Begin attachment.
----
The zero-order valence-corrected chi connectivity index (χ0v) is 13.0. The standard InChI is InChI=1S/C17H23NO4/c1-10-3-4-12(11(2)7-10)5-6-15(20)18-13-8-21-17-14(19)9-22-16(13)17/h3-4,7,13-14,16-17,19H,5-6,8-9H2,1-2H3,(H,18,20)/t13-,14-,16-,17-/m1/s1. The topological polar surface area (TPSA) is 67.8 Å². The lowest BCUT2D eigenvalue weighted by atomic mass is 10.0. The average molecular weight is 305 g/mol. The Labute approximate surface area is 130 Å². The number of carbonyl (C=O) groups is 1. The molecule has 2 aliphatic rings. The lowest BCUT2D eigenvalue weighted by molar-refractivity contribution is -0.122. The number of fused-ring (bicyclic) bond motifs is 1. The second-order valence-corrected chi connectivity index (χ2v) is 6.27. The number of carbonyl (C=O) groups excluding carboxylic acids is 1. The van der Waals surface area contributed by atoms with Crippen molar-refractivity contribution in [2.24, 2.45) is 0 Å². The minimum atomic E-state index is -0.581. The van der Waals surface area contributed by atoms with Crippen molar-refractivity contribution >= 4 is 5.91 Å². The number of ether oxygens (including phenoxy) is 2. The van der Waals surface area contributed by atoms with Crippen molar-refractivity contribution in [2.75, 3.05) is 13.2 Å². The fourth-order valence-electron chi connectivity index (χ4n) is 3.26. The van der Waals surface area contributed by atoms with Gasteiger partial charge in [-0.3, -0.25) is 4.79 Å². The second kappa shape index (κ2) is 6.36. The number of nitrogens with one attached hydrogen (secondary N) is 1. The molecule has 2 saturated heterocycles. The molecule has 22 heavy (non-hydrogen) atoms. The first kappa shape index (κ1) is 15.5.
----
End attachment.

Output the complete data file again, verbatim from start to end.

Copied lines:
The zero-order valence-corrected chi connectivity index (χ0v) is 13.0. The standard InChI is InChI=1S/C17H23NO4/c1-10-3-4-12(11(2)7-10)5-6-15(20)18-13-8-21-17-14(19)9-22-16(13)17/h3-4,7,13-14,16-17,19H,5-6,8-9H2,1-2H3,(H,18,20)/t13-,14-,16-,17-/m1/s1. The topological polar surface area (TPSA) is 67.8 Å². The lowest BCUT2D eigenvalue weighted by atomic mass is 10.0. The average molecular weight is 305 g/mol. The Labute approximate surface area is 130 Å². The number of carbonyl (C=O) groups is 1. The molecule has 2 aliphatic rings. The lowest BCUT2D eigenvalue weighted by molar-refractivity contribution is -0.122. The number of fused-ring (bicyclic) bond motifs is 1. The second-order valence-corrected chi connectivity index (χ2v) is 6.27. The number of carbonyl (C=O) groups excluding carboxylic acids is 1. The van der Waals surface area contributed by atoms with Crippen molar-refractivity contribution in [2.24, 2.45) is 0 Å². The minimum atomic E-state index is -0.581. The van der Waals surface area contributed by atoms with Crippen molar-refractivity contribution >= 4 is 5.91 Å². The number of ether oxygens (including phenoxy) is 2. The van der Waals surface area contributed by atoms with Crippen molar-refractivity contribution in [2.75, 3.05) is 13.2 Å². The fourth-order valence-electron chi connectivity index (χ4n) is 3.26. The van der Waals surface area contributed by atoms with Gasteiger partial charge in [-0.3, -0.25) is 4.79 Å². The second kappa shape index (κ2) is 6.36. The number of nitrogens with one attached hydrogen (secondary N) is 1. The molecule has 2 saturated heterocycles. The molecule has 22 heavy (non-hydrogen) atoms. The first kappa shape index (κ1) is 15.5.